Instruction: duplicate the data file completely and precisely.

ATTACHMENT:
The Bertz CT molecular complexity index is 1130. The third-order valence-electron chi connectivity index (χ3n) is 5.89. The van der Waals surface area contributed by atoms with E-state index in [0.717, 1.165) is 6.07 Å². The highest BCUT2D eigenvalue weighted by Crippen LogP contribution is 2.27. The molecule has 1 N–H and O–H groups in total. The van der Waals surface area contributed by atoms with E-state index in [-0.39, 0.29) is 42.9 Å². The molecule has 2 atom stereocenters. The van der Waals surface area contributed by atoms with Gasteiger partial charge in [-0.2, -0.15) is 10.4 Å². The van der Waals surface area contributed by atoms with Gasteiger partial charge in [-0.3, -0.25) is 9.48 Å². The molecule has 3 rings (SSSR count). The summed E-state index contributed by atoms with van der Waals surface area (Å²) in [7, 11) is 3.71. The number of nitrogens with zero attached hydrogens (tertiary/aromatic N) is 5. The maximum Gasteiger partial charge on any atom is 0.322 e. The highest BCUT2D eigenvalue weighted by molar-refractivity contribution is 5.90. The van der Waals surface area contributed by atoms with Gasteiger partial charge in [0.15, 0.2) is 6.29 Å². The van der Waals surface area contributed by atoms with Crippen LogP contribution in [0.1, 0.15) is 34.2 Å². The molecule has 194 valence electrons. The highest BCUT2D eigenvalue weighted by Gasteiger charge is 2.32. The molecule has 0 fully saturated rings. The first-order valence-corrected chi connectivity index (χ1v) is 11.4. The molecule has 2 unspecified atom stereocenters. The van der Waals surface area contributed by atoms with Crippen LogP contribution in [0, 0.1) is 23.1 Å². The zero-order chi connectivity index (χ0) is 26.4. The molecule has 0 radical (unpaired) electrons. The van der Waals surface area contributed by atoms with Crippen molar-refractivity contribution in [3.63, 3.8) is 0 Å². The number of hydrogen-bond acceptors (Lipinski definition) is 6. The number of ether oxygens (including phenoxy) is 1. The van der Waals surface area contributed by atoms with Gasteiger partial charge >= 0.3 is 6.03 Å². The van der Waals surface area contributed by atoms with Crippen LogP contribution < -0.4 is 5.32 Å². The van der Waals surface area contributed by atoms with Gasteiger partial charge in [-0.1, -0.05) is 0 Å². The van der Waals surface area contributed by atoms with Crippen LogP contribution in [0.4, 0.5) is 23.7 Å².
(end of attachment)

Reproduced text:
The Bertz CT molecular complexity index is 1130. The third-order valence-electron chi connectivity index (χ3n) is 5.89. The van der Waals surface area contributed by atoms with E-state index in [0.717, 1.165) is 6.07 Å². The highest BCUT2D eigenvalue weighted by Crippen LogP contribution is 2.27. The molecule has 1 N–H and O–H groups in total. The van der Waals surface area contributed by atoms with E-state index in [-0.39, 0.29) is 42.9 Å². The molecule has 2 atom stereocenters. The van der Waals surface area contributed by atoms with Gasteiger partial charge in [-0.2, -0.15) is 10.4 Å². The van der Waals surface area contributed by atoms with Gasteiger partial charge in [-0.3, -0.25) is 9.48 Å². The molecule has 3 rings (SSSR count). The summed E-state index contributed by atoms with van der Waals surface area (Å²) in [7, 11) is 3.71. The number of nitrogens with zero attached hydrogens (tertiary/aromatic N) is 5. The maximum Gasteiger partial charge on any atom is 0.322 e. The highest BCUT2D eigenvalue weighted by molar-refractivity contribution is 5.90. The van der Waals surface area contributed by atoms with Gasteiger partial charge in [0.15, 0.2) is 6.29 Å². The van der Waals surface area contributed by atoms with Crippen LogP contribution in [0.1, 0.15) is 34.2 Å². The molecule has 194 valence electrons. The highest BCUT2D eigenvalue weighted by Gasteiger charge is 2.32. The molecule has 0 fully saturated rings. The first-order valence-corrected chi connectivity index (χ1v) is 11.4. The molecule has 2 unspecified atom stereocenters. The van der Waals surface area contributed by atoms with Crippen LogP contribution in [0, 0.1) is 23.1 Å². The zero-order chi connectivity index (χ0) is 26.4. The molecule has 0 radical (unpaired) electrons. The van der Waals surface area contributed by atoms with Crippen molar-refractivity contribution in [3.63, 3.8) is 0 Å². The number of hydrogen-bond acceptors (Lipinski definition) is 6. The number of ether oxygens (including phenoxy) is 1. The van der Waals surface area contributed by atoms with Gasteiger partial charge >= 0.3 is 6.03 Å². The van der Waals surface area contributed by atoms with Crippen LogP contribution < -0.4 is 5.32 Å². The van der Waals surface area contributed by atoms with Gasteiger partial charge in [-0.1, -0.05) is 0 Å². The van der Waals surface area contributed by atoms with Crippen LogP contribution in [0.4, 0.5) is 23.7 Å².